Blue Plaque in memory of Christian benefactor Agnes Stewart

The Bishop of Kirkstall, Paul Slater, has unveiled a Blue Plaque to honour the life of religious, educational and social benefactor Agnes Logan Stewart of Leeds.

Leeds Civic Trust developed the plan for the memorial wall sign, which has been erected  at Bridge Street Church,Rider Street, Burmantofts, Leeds, the site of the former Agnes Stewart Church of England High School.
The wording of the Blue Plaque will be as follows:

AGNES LOGAN STEWART
Between 1872-1880, this religious, educational
 and social benefactor established an orphanage
 and two schools in the area with her own money.
Her legacy, to support the ‘education of East
 Leeds children’ enabled the building of
 Agnes Stewart Church of England
 High School in 1965 on this site.
1820-1886

Bishop Paul said: “Agnes Stewart was a remarkable woman.  

"She left her home and family in the South of England to live in Leeds.  She lived simply, and spent her time and considerable wealth caring for children who were living in poverty in East Leeds. She deserves to be remembered.”

Ann Nicholl, a former headteacher at the school and chair of the house of clergy at Diocesan Synod added:

"Each year on 30th April, the anniversary of Agnes Stewart's death, the school community gathered for a service to commemorate her life. During these services, the Christian values by which she lived were emphasised and thanks given for her legacy and the work she had done for children and families in the Cross Green area of Leeds. 

"These memories helped to underpin the values and ethos espoused by Agnes Stewart Church of England High School and were particularly relevant as so many of the pupils lived in the same area as the one in which Agnes Stewart ministered."

"The school regularly  benefited from her financial legacy, with funds used to support extra curricula activities such as outdoor pursuits, an outdoor centre and sporting activities. 

“Considerable funds from the Stewart Trust were used to build the present building on which the blue plaque in her memory is being placed."

Leeds Civic Trust Director Martin Hamilton added “Many Leeds residents who remember Agnes Stewart Church of England High School will be unaware of the life and generosity of the woman the school was named after.  We are delighted to mark her important legacy to the poor of Leeds by unveiling this plaque.”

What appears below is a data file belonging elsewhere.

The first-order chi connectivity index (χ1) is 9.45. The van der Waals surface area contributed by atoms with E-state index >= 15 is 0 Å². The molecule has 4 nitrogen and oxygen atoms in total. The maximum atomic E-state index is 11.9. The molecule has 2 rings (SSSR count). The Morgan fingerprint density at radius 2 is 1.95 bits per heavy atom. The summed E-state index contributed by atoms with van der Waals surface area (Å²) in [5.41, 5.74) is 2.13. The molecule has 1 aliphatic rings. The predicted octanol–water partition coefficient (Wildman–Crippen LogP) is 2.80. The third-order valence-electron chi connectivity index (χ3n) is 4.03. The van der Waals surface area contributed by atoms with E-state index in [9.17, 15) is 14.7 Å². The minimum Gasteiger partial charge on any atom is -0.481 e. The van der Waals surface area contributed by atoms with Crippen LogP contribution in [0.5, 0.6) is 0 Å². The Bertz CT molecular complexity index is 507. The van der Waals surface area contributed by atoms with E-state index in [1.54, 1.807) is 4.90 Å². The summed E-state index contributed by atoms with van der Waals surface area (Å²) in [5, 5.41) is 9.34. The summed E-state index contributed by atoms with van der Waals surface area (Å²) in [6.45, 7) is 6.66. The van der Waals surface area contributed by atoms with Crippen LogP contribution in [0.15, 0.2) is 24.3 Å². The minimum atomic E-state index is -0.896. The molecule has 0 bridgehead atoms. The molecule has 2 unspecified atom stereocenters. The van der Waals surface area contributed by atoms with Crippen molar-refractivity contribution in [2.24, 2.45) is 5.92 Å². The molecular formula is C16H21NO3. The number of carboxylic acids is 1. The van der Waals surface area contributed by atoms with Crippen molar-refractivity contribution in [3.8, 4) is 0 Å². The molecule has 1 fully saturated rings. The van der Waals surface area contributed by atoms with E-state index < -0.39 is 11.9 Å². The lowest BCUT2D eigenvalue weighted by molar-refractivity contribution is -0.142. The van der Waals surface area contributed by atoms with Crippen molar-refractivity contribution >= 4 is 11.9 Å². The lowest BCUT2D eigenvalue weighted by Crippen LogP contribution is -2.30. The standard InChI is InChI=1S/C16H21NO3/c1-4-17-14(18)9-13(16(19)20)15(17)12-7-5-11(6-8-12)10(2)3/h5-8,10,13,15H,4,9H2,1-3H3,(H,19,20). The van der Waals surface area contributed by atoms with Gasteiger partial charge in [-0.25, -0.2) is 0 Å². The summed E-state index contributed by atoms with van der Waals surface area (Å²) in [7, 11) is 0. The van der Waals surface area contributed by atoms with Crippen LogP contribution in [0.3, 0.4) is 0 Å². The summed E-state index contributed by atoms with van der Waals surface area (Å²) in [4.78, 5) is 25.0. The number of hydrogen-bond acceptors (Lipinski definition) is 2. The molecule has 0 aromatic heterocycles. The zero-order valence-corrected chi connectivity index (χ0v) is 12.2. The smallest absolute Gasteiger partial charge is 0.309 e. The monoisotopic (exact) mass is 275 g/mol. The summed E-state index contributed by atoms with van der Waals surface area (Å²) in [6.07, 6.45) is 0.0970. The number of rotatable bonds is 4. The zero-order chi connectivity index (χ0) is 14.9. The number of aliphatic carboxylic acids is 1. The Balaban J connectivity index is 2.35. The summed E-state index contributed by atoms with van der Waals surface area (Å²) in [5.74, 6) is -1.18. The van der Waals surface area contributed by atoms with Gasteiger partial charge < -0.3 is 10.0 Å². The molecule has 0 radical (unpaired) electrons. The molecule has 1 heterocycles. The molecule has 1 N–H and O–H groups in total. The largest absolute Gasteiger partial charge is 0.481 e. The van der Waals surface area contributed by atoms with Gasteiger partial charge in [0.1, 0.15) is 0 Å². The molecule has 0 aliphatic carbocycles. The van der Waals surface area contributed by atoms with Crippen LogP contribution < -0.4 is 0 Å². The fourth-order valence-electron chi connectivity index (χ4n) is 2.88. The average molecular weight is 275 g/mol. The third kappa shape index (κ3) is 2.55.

Pictured below at the plaque unveiling, Ann Nicholl, Stephen Reilly Senior Pastor at Bridge Street Community Church, Jane Taylor, Chair of Leeds Civic Trust and Bishop Paul Slater 

More on Agnes Stewart


•    Agnes Logan Stewart was born in London on June 25, 1820 to a wealthy merchant family.  Following a move to Essex, she took an interest in caring for the poor in the area, on her return to London, she devoted herself exclusively to the service of the poor.  This included visiting them and time spent teaching in school
•    There was a strong religious underpinning to her beliefs, manifesting itself in a life-long connection with the Church of England
•    Her move to Leeds is thought to have been prompted by an advertisement in the Church Times in March 1871 which said “Wanted, ladies to work in the Parish of St. Saviour’s Leeds with a view to Sisterhood. Must have some private means.”
•    Her charitable deeds in Leeds included the purchase of three large old houses in Knostrop which were brought together to create an orphanage.  She was noted for her care.  When children were ill, someone said that “we give half pints of beef tea; Mother Agnes gives quarts.”
•    Following her death in 1886, her will provided for the training and education of orphans and other poor and destitute children, including provision for apprenticeships to enable children to earn “an honest living.” Money from this Trust fund contributed towards the cost of building Agnes Stewart Church of England High School in 1965.
 

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